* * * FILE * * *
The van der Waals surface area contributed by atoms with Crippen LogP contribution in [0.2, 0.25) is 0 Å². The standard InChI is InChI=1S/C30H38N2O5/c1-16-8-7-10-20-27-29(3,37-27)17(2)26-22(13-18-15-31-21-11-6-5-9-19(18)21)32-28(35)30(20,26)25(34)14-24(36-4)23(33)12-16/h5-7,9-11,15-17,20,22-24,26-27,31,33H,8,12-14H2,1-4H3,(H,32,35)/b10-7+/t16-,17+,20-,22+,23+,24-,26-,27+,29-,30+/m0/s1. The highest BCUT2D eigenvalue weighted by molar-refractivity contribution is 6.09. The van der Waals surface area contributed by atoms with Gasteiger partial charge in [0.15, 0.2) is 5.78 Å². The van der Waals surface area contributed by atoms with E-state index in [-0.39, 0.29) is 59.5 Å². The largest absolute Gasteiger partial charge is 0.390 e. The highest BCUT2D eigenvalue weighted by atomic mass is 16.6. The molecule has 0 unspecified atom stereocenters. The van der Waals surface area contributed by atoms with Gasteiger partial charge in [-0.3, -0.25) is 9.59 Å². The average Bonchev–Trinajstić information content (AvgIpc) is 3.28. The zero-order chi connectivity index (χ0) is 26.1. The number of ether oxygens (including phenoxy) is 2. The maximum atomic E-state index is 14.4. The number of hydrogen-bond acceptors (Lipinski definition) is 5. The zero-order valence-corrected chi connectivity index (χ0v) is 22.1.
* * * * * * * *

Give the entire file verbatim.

The van der Waals surface area contributed by atoms with Crippen LogP contribution in [0.2, 0.25) is 0 Å². The standard InChI is InChI=1S/C30H38N2O5/c1-16-8-7-10-20-27-29(3,37-27)17(2)26-22(13-18-15-31-21-11-6-5-9-19(18)21)32-28(35)30(20,26)25(34)14-24(36-4)23(33)12-16/h5-7,9-11,15-17,20,22-24,26-27,31,33H,8,12-14H2,1-4H3,(H,32,35)/b10-7+/t16-,17+,20-,22+,23+,24-,26-,27+,29-,30+/m0/s1. The highest BCUT2D eigenvalue weighted by molar-refractivity contribution is 6.09. The van der Waals surface area contributed by atoms with Gasteiger partial charge in [0.15, 0.2) is 5.78 Å². The van der Waals surface area contributed by atoms with E-state index in [-0.39, 0.29) is 59.5 Å². The largest absolute Gasteiger partial charge is 0.390 e. The highest BCUT2D eigenvalue weighted by atomic mass is 16.6. The molecule has 0 unspecified atom stereocenters. The van der Waals surface area contributed by atoms with Gasteiger partial charge in [-0.3, -0.25) is 9.59 Å². The average Bonchev–Trinajstić information content (AvgIpc) is 3.28. The zero-order chi connectivity index (χ0) is 26.1. The number of ether oxygens (including phenoxy) is 2. The maximum atomic E-state index is 14.4. The number of hydrogen-bond acceptors (Lipinski definition) is 5. The zero-order valence-corrected chi connectivity index (χ0v) is 22.1.